I'm really not a fan of Chanukkah. First and foremost, I don't like fried foods. An entire holiday dedicated to oil? Really not thrilled about it. Second of all, I don't like the way Chanukkah is now celebrated as if it's a Jewish version of Christmas. I wrote about it a while back on BlogHer, but Chanukkah is actually this small holiday that is about fighting assimilation (and isn't it weird that a holiday about fighting assimilation has become assimilated in order to be more like the majority holiday close on the calendar?).
So what is this celebration about? Jews don't celebrate war, therefore, it's not about the victory. Most people will still insist that the celebration refers to the miracle of the oil, but if the miracle of the oil was simply a story, what are we celebrating?
Personally, I look at the holiday as a kind of Thanksgiving. It is that period of peace that comes at the end of a struggle where you're simply thankful for what you have. Just as Succot is a harvest holiday where thanks is given for the crops, Chanukkah can be a time of thankfulness--marked by community service, family meals, and enjoying what you already have rather than thinking about getting more.
So we're having this big meal and we've decorated the house and we'll eat doughnuts (called sufganiot) on Monday morning for breakfast for the first day of Chanukkah and we'll light the candles each night. And then that's that.
Doesn't that make me sound like a Grinch?
By the way, we had 160 total last year (and there were only 122 on January 1st). We're already over 170 participants. I think this list is going to rock.
The IComLeavWe list closes for the month on Sunday and commenting begins. Get out there any comment heavy at the beginning of the week if you won't be around towards the end.
Elm City Dad has a post about getting a tattoo following his son's death. It was really difficult to pull one sentence out of the post that summed up its incredible writing and heartfelt idea; if it were a book, I would have gone a little highlighter happy marking up all of the thoughts that made me pause. So take this passage as just a small offering of all the post presents: "To reflect the change within, to honor our son, to remind us with both pain and beauty, to capture the raw and terrible truth of this time in our lives, for all of these reasons we have decided to have permanent marks placed on our skin."
Missing Eliana has a post about the kindness of strangers. On a day where she didn't want to be out, didn't want to be around all of the holiday decorations and music, a stranger walked up to her and gave her a $50 bill. For no reason. And disappeared. She spent some time walking through the store, trying to find her and speak to her. She writes: "And as strange as it sounds to say it, I think I wanted to cry with her. Maybe someone who would do something like that for a stranger is the kind of person who would be willing to listen to me try to explain why my emotions are so close to the surface. Maybe she would like to hear how much she touched the heart of someone who’s heart has been so recently broken." It is about being receptive to receiving and how much our small acts of kindness can affect another person. It is a story, if you are willing to do so, that should be passed along. Hopefully the words will reach this woman if we all spread the word via our blogs.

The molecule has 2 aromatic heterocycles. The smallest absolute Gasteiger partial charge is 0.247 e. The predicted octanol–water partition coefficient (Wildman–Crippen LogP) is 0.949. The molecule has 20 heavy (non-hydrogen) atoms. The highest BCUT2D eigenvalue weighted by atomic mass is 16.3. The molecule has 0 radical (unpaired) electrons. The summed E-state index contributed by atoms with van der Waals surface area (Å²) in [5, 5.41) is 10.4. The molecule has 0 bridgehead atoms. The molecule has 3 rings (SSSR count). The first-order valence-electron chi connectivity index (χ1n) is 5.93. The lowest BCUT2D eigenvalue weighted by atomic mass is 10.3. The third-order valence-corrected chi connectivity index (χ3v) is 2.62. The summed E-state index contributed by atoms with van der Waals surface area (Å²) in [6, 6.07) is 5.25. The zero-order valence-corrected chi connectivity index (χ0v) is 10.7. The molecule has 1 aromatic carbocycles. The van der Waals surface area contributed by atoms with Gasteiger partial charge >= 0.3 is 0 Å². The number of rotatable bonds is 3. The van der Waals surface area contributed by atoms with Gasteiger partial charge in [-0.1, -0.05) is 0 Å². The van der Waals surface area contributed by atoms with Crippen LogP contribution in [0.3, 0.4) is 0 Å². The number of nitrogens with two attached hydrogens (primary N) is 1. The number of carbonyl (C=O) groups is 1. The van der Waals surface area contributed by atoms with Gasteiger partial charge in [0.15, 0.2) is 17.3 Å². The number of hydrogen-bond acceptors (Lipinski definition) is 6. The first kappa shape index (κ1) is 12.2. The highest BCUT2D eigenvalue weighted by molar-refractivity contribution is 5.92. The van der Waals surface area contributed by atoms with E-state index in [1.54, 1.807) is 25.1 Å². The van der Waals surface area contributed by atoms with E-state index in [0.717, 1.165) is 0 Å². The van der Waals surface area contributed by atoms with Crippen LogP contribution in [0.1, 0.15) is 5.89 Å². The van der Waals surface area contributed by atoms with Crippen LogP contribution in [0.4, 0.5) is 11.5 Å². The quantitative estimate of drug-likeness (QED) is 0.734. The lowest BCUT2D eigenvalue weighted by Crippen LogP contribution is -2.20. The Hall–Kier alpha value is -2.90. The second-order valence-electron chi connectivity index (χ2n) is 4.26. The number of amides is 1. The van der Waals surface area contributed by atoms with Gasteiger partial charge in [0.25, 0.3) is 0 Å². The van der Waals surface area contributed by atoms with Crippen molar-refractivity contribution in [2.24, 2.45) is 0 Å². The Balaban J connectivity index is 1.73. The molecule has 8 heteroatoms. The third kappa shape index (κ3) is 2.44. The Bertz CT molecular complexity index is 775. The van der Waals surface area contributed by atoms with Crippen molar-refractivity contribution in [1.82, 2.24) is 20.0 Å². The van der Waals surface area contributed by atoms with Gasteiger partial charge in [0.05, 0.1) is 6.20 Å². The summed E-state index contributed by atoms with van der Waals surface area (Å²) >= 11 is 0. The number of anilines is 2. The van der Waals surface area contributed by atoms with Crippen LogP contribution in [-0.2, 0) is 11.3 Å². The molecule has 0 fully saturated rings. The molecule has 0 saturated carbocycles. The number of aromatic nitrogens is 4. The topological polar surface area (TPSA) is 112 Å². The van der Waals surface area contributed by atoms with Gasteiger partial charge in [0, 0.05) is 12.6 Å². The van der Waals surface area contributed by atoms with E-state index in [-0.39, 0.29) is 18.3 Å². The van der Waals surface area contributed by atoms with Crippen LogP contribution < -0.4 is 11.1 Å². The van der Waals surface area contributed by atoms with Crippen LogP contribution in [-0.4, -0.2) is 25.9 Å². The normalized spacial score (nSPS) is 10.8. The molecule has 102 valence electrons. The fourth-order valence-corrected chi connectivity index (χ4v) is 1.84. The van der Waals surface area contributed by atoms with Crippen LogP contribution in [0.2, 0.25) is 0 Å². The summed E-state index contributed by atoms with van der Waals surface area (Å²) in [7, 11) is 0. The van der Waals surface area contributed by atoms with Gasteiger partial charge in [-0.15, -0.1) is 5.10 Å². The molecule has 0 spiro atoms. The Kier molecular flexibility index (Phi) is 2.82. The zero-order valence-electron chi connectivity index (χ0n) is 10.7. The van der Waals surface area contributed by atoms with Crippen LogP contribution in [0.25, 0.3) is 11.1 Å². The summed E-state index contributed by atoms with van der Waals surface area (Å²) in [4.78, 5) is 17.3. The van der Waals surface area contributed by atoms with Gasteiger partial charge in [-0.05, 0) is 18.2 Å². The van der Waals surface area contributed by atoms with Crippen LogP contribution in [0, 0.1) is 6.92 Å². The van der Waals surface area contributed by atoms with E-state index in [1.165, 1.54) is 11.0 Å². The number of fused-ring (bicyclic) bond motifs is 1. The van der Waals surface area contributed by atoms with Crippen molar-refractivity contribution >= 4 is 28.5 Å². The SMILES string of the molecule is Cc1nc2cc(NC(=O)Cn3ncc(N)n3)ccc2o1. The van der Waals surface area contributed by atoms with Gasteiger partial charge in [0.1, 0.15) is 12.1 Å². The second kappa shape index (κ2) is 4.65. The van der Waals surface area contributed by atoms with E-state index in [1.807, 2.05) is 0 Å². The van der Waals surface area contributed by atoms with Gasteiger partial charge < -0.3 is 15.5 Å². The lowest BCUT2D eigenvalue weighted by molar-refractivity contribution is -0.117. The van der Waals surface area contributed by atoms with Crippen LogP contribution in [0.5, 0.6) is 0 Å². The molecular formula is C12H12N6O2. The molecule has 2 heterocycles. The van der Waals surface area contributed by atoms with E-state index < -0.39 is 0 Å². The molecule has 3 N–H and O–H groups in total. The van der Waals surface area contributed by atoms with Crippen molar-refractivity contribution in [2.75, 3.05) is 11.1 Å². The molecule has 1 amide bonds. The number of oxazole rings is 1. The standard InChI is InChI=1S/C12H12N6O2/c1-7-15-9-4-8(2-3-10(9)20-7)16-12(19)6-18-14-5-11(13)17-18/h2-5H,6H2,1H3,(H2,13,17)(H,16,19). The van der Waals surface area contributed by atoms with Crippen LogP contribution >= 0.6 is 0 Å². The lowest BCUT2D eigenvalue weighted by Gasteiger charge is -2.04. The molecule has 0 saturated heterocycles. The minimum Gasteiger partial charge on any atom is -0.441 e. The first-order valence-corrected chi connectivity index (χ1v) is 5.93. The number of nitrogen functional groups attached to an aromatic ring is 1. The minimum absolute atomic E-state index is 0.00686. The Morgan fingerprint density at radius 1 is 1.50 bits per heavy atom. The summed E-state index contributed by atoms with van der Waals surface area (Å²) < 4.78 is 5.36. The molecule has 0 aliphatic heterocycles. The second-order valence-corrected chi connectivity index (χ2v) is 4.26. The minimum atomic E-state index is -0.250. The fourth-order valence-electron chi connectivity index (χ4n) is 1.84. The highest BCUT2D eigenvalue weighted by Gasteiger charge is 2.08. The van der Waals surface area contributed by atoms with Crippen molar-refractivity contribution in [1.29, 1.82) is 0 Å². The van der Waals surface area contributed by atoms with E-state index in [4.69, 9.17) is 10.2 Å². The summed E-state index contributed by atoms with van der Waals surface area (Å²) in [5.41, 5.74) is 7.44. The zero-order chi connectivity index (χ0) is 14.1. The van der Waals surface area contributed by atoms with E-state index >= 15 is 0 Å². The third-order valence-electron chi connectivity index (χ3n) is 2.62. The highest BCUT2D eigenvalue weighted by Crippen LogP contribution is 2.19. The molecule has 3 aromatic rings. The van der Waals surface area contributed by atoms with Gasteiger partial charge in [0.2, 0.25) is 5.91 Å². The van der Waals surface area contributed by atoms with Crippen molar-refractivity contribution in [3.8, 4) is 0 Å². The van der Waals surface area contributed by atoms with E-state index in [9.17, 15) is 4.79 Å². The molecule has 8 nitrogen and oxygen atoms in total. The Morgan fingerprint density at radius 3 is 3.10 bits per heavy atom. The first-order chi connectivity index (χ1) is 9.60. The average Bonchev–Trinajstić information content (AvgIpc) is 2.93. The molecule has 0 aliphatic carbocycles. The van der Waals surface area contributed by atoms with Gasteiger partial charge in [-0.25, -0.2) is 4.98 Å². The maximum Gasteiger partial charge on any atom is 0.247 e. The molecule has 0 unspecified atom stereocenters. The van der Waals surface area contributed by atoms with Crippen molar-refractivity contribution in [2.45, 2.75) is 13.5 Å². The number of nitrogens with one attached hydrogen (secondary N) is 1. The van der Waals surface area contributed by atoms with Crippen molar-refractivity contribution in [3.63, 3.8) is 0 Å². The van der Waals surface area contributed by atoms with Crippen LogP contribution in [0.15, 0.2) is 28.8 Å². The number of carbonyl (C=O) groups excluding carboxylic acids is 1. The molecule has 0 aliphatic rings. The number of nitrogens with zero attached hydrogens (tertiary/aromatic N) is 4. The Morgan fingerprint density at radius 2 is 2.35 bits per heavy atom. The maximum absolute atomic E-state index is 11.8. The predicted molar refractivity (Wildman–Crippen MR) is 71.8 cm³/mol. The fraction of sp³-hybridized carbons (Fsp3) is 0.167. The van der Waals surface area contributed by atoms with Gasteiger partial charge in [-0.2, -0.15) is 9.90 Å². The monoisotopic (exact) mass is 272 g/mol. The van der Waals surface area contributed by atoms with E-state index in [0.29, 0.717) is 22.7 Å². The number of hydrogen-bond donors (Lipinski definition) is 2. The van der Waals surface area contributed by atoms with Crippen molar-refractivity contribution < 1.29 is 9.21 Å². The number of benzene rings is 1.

An Offering of Love has a post in a similar vein of a coworker who said the right thing at the right time. In a world where everyone is so eager to fix your problems, make suggestions, offer hollow promises, her coworker simply agreed, shared his own similar story, and let her know that she wasn't alone. And that is a tremendous gift.
Finally, Life after Infertility and Loss has a post about not being able to write. But no, no, no, of course she has put a tremendous twist on it AND in turn, by writing about not writing she has written a fantastic post. It is about seeing yourself in an entirely different light and learning to live in a new state of being. She writes: "Then it hits me, I always expected the 'after' thing to be when I was older, so now that we're here at after, I must be old. And maybe that is what this is all about - accepting that I am getting older and I've reached that age that my 20-something self considered no longer 'young'." Wasn't that an incredible thought? I am still chewing on where I fit on my "no longer young" spectrum.
The roundup to the Roundup: Chanukkah starts this weekend, last day to send in your post for Creme to make it on the initial list, IComLeavWe starts this Sunday, and lots of bloggage to read (as well as a story to pass along). See everyone back here Saturday night with Show and Tell.